The director of Leaving Neverland on the polarised reaction to his landmark film
Leaving Neverland has been seen by his many wild-eyed defenders as a jaccuse aimed at the legacy of Michael Jackson. It is not. It is a detailed, four-hour study of the psychology of child sexual abuse, told through two ordinary families who were groomed for 20 years by a paedophile masquerading as a trusted friend. Its a mask that is often used by predators, whether a priest, a teacher, an uncle. This time the man behind the mask just happened to be Michael Jackson.
I had only a foggy idea about all this before starting work on the film. The complex, counter-intuitive and repugnant truths of child sexual abuse that Wade Robson, James Safechuck and their families have courageously unravelled on camera came as a shock to me.
In particular, the repellent but undeniable fact that a powerful attachment often forms between the predator and the child, who experiences the adults sexual advances not as abuse, but quite the opposite: as love. Equally disturbing to any parent is the childs subsequent urge to shelter the abuser from parents or police. This misplaced loyalty often persists into adulthood, even though the adult knows by now that child sexual abuse is a crime. I felt anointed, as Wade puts it.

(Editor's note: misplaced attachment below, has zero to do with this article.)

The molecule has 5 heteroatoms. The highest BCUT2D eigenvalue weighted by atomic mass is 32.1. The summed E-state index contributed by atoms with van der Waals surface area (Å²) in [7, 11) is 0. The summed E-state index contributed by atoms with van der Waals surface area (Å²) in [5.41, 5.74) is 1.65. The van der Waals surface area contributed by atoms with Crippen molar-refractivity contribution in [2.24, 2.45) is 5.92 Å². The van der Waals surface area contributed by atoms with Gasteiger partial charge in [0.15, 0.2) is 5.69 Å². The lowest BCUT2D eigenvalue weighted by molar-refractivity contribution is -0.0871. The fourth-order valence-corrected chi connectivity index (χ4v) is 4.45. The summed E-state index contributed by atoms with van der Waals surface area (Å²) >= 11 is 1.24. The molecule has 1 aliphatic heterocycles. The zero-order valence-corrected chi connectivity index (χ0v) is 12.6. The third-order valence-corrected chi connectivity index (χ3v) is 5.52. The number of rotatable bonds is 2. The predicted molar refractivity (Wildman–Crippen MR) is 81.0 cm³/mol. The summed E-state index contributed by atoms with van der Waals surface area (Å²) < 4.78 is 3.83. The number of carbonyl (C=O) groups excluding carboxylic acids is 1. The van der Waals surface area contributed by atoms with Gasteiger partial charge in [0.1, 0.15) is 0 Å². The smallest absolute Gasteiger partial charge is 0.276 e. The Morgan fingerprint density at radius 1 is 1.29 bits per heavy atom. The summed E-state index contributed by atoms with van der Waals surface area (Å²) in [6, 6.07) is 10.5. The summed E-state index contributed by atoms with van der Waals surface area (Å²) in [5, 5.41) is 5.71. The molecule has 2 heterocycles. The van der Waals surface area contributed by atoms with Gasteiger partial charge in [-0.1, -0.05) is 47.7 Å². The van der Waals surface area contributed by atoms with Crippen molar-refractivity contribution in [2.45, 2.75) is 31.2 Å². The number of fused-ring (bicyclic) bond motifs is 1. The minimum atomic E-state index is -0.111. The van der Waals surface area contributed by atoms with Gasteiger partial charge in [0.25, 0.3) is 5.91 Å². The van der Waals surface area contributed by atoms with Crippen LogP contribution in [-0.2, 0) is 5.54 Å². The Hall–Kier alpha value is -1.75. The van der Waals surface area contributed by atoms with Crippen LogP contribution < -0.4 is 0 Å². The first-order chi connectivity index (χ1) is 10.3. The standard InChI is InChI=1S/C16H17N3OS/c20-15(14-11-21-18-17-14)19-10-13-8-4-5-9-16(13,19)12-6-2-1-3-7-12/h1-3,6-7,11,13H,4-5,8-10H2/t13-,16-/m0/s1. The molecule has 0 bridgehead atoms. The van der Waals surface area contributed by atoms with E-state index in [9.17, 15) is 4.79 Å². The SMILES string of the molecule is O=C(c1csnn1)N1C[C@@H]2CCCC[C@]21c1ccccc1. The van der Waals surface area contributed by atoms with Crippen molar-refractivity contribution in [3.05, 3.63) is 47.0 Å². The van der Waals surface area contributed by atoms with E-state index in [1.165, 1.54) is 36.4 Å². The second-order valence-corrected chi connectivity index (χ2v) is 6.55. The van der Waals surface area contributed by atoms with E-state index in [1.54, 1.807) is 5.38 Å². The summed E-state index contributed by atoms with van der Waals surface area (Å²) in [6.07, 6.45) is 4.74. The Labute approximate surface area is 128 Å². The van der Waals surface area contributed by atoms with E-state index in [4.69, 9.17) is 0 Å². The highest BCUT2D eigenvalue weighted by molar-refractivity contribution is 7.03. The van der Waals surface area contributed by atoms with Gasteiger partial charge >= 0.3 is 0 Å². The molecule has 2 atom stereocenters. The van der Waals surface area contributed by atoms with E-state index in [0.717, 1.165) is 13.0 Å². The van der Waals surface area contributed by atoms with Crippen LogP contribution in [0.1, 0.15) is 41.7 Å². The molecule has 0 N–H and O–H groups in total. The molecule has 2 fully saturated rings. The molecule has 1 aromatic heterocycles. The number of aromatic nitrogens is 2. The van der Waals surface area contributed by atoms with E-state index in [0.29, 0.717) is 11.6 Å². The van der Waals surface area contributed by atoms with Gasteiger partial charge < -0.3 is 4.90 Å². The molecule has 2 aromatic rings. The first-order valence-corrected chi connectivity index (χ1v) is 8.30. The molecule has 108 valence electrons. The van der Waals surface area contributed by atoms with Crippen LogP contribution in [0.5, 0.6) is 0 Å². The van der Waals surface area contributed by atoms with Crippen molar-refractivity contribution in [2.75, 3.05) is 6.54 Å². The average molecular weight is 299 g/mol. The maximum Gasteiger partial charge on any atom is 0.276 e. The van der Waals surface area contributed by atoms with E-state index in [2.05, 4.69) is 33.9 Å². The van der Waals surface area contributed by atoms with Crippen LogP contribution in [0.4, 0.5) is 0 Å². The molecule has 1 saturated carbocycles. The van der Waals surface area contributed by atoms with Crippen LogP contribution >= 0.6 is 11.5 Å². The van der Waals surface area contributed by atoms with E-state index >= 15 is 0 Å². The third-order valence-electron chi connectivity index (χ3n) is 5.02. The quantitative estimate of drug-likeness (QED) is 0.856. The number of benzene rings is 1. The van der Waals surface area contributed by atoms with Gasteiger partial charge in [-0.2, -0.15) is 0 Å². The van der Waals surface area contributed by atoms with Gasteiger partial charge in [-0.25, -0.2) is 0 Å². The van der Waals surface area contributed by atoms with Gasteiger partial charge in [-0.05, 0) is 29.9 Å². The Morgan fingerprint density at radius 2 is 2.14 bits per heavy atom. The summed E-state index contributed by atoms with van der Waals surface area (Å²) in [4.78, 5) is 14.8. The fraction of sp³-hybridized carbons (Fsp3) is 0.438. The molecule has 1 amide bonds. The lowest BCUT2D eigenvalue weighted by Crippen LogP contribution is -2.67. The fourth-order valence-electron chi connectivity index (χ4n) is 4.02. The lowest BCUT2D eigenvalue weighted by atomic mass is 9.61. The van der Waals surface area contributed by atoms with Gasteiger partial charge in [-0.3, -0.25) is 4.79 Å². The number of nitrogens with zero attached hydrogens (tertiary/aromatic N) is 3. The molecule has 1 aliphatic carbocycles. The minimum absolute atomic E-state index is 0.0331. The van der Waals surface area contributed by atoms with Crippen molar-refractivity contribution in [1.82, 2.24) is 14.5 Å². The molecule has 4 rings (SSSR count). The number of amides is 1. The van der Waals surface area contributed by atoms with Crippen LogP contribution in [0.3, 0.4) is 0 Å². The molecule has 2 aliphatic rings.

And then theres the fear of consequences. Michael told me wed go to jail for the rest of our lives, said Wade, describing a conversation that he had at Neverland when he was seven, but was repeated many times. The combined weight of love, shame and fear can lead to a lifetime of silence. The psychological strain of keeping the secret corrodes the soul, resulting in depression, feelings of worthlessness, substance abuse, suicidal thoughts. And the victim doesnt connect these symptoms with the childhood sexual relationship. I am no psychotherapist but this all started to make a dreadful kind of sense to me. As James observed poignantly in a recent interview: Your whole childhood is a lie.
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